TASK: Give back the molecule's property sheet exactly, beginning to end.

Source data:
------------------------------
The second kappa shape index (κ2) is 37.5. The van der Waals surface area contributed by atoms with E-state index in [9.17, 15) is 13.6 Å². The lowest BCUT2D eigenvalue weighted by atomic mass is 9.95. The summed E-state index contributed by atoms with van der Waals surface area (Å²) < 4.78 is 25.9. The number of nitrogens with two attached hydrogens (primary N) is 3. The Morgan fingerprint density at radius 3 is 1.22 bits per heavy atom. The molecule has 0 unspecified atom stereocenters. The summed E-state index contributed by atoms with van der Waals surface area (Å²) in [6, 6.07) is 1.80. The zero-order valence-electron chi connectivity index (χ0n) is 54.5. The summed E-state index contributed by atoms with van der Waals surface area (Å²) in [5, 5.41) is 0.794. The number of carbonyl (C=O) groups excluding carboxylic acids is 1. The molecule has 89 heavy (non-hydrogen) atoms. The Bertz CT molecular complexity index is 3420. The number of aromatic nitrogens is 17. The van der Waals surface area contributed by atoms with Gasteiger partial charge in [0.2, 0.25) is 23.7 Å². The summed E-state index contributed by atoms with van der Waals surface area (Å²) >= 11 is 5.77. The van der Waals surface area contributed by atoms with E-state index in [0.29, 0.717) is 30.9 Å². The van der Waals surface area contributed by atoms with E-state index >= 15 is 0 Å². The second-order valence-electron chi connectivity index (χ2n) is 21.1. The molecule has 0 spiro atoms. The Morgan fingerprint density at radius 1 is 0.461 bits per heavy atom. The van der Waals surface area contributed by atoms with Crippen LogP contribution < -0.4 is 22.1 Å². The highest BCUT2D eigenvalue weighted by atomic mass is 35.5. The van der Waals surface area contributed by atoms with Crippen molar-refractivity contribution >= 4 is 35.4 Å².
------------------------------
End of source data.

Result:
The second kappa shape index (κ2) is 37.5. The van der Waals surface area contributed by atoms with E-state index in [9.17, 15) is 13.6 Å². The lowest BCUT2D eigenvalue weighted by atomic mass is 9.95. The summed E-state index contributed by atoms with van der Waals surface area (Å²) < 4.78 is 25.9. The number of nitrogens with two attached hydrogens (primary N) is 3. The Morgan fingerprint density at radius 3 is 1.22 bits per heavy atom. The molecule has 0 unspecified atom stereocenters. The summed E-state index contributed by atoms with van der Waals surface area (Å²) in [6, 6.07) is 1.80. The zero-order valence-electron chi connectivity index (χ0n) is 54.5. The summed E-state index contributed by atoms with van der Waals surface area (Å²) in [5, 5.41) is 0.794. The number of carbonyl (C=O) groups excluding carboxylic acids is 1. The molecule has 89 heavy (non-hydrogen) atoms. The Bertz CT molecular complexity index is 3420. The number of aromatic nitrogens is 17. The van der Waals surface area contributed by atoms with Gasteiger partial charge in [0.2, 0.25) is 23.7 Å². The summed E-state index contributed by atoms with van der Waals surface area (Å²) >= 11 is 5.77. The van der Waals surface area contributed by atoms with E-state index in [0.29, 0.717) is 30.9 Å². The van der Waals surface area contributed by atoms with E-state index >= 15 is 0 Å². The second-order valence-electron chi connectivity index (χ2n) is 21.1. The molecule has 0 spiro atoms. The Morgan fingerprint density at radius 1 is 0.461 bits per heavy atom. The van der Waals surface area contributed by atoms with Crippen LogP contribution < -0.4 is 22.1 Å². The highest BCUT2D eigenvalue weighted by atomic mass is 35.5. The van der Waals surface area contributed by atoms with Crippen molar-refractivity contribution >= 4 is 35.4 Å².